I have long had an interest in change-of-state tokens. This probably started when Sofie Emmertsen and I worked together on the particle combination Nå+ja, which we found works as a marker of realization.
I then became intrigued by the fact that though Nå in many ways works similarly to the English Oh, there are a number of things Oh can be used for that is done through other linguistic resources than Nå in Danish, just as there are a number of things Nå can be used for but where Oh cannot be used. I tried to tease some of these things apart in a paper/chapter titled "Two answers to inapposite inquiries". What is even more interesting, is that other languages, for instance Japanese and Finnish, have a massive range of change-of-state tokens, each used for slightly different things. With Aino Koivisto, I have been exploring this cross-linguistic phenomenon, our work on this has most recently resulted in a Special Issue in Journal of Pragmatics with contribution from 7 different languages.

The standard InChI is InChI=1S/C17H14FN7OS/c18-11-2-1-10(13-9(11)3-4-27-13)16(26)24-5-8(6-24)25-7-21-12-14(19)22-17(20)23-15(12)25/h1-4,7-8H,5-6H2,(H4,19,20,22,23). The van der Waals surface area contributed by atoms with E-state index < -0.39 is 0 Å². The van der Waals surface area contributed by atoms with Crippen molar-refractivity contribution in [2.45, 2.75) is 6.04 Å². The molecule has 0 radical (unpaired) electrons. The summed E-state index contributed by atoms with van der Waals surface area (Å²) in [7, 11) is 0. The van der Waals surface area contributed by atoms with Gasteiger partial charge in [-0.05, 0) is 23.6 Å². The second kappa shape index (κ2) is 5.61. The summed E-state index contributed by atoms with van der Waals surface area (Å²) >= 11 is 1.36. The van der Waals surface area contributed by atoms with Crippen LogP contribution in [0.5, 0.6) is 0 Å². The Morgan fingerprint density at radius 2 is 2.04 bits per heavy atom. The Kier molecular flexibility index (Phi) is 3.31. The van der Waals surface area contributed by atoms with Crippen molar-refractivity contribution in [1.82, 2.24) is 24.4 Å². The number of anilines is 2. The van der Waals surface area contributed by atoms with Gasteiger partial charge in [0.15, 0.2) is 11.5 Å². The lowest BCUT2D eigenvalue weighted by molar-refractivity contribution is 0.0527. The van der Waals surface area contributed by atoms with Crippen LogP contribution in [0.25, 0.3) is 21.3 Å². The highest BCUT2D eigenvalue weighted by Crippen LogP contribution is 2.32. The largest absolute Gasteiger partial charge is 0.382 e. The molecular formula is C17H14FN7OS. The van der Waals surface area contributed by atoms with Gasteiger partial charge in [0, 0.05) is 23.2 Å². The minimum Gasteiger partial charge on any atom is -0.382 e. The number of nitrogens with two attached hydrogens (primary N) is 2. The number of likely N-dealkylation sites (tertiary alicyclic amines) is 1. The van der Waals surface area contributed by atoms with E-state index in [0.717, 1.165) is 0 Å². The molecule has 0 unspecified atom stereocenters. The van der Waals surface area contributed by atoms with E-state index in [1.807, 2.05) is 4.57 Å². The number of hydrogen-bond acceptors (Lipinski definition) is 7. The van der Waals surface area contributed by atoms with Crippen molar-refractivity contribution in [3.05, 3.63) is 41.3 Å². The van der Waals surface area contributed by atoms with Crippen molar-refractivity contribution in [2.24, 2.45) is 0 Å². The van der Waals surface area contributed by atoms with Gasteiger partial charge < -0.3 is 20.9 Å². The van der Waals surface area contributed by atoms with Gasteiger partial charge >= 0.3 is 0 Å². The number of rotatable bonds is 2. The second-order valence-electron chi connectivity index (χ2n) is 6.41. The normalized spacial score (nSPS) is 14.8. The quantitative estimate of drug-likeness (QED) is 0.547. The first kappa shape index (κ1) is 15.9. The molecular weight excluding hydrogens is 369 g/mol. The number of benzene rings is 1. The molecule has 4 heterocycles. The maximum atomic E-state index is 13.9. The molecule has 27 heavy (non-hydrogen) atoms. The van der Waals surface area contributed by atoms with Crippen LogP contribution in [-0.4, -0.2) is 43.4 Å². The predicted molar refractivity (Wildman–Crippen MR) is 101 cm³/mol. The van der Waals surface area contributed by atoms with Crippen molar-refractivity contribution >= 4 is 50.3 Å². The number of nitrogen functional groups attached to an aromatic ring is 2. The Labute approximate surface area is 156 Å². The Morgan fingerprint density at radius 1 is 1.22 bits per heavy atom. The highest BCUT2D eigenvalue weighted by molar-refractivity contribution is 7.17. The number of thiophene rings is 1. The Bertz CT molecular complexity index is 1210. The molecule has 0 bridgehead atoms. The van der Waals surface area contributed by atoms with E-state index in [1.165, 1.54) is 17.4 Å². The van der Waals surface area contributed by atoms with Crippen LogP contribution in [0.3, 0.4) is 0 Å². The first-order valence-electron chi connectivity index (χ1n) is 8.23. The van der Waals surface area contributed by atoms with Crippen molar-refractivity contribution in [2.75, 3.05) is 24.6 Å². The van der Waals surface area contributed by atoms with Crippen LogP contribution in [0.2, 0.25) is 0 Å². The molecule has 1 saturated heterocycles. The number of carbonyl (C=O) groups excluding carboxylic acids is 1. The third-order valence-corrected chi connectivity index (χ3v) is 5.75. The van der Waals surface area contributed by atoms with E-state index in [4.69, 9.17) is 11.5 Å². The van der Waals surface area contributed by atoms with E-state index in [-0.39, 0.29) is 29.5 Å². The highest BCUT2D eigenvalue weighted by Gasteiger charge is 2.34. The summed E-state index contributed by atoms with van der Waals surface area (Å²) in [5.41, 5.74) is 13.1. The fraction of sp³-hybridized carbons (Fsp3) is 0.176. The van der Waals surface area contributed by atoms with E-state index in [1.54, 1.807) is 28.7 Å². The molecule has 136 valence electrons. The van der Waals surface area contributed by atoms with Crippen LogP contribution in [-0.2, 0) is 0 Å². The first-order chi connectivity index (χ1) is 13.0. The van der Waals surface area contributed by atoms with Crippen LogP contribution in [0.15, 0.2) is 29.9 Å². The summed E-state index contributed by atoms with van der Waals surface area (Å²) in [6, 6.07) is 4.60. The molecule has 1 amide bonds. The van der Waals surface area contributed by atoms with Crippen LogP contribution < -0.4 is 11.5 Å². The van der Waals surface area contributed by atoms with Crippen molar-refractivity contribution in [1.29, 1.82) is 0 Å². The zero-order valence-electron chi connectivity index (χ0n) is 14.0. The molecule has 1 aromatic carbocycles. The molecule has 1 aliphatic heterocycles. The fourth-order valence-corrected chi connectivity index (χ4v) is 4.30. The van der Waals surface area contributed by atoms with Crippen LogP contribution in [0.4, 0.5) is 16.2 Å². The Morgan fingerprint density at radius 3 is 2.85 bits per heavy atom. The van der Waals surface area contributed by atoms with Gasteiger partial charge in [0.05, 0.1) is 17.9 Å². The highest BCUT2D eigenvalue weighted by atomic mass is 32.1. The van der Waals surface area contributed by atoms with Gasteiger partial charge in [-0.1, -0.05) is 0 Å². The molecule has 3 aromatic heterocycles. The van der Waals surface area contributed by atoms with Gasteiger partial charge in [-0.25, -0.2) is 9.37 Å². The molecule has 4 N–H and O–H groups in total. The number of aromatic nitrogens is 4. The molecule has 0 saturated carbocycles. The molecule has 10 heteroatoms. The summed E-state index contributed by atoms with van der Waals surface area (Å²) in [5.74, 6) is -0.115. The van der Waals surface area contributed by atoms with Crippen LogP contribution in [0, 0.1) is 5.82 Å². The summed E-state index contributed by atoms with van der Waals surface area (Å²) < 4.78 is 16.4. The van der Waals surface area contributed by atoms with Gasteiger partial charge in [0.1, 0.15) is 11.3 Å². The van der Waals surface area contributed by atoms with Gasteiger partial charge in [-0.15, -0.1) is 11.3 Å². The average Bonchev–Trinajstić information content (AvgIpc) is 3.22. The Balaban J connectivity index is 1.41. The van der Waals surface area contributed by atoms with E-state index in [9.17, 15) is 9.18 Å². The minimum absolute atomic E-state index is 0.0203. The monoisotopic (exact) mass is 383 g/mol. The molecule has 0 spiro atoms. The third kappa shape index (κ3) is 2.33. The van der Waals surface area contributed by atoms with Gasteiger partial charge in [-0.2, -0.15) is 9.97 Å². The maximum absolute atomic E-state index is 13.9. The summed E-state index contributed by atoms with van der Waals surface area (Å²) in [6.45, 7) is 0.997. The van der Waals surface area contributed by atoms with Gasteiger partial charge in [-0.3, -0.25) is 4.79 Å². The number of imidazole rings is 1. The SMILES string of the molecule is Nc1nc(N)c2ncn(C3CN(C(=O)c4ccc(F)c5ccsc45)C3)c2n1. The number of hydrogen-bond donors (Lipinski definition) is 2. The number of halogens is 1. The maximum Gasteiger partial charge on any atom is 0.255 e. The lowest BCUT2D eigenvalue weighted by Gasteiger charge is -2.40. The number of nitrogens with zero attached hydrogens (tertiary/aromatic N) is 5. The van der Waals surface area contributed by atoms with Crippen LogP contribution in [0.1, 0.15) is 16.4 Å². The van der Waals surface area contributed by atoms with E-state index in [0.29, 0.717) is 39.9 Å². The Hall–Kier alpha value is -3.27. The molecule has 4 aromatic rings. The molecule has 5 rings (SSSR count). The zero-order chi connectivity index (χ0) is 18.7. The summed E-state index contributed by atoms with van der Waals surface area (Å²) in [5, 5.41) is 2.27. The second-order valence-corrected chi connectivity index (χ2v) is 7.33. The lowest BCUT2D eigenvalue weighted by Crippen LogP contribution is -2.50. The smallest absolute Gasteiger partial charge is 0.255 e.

Receipting answers that are counter to expectations: The polar Question-Answer-nå sequence in Danish.
Transitioning between activities with the Danish change-of-state token nå.